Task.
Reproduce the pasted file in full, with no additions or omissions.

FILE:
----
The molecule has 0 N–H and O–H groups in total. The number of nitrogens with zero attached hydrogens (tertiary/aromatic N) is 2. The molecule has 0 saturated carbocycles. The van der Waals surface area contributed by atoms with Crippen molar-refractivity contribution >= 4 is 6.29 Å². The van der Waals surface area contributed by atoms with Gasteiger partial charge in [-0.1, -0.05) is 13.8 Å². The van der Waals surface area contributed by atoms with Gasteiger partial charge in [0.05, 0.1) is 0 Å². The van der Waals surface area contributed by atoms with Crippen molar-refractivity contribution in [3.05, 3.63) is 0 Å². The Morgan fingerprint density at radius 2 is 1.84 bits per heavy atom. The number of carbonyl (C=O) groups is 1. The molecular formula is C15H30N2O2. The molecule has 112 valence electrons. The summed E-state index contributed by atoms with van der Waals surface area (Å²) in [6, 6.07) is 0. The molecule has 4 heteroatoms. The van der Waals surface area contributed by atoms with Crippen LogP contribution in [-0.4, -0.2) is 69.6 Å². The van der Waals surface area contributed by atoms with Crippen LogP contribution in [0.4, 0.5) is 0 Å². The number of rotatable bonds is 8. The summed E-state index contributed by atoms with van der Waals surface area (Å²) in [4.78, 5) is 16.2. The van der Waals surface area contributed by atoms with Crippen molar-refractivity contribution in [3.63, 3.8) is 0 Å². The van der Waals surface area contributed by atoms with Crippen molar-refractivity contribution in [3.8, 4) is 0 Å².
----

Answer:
The molecule has 0 N–H and O–H groups in total. The number of nitrogens with zero attached hydrogens (tertiary/aromatic N) is 2. The molecule has 0 saturated carbocycles. The van der Waals surface area contributed by atoms with Crippen molar-refractivity contribution >= 4 is 6.29 Å². The van der Waals surface area contributed by atoms with Gasteiger partial charge in [-0.1, -0.05) is 13.8 Å². The van der Waals surface area contributed by atoms with Gasteiger partial charge in [0.05, 0.1) is 0 Å². The van der Waals surface area contributed by atoms with Crippen molar-refractivity contribution in [3.05, 3.63) is 0 Å². The Morgan fingerprint density at radius 2 is 1.84 bits per heavy atom. The number of carbonyl (C=O) groups is 1. The molecular formula is C15H30N2O2. The molecule has 112 valence electrons. The summed E-state index contributed by atoms with van der Waals surface area (Å²) in [6, 6.07) is 0. The molecule has 4 heteroatoms. The van der Waals surface area contributed by atoms with Crippen LogP contribution in [-0.4, -0.2) is 69.6 Å². The van der Waals surface area contributed by atoms with Crippen LogP contribution in [0.4, 0.5) is 0 Å². The number of rotatable bonds is 8. The summed E-state index contributed by atoms with van der Waals surface area (Å²) in [4.78, 5) is 16.2. The van der Waals surface area contributed by atoms with Crippen molar-refractivity contribution in [3.63, 3.8) is 0 Å². The van der Waals surface area contributed by atoms with Crippen molar-refractivity contribution in [3.8, 4) is 0 Å².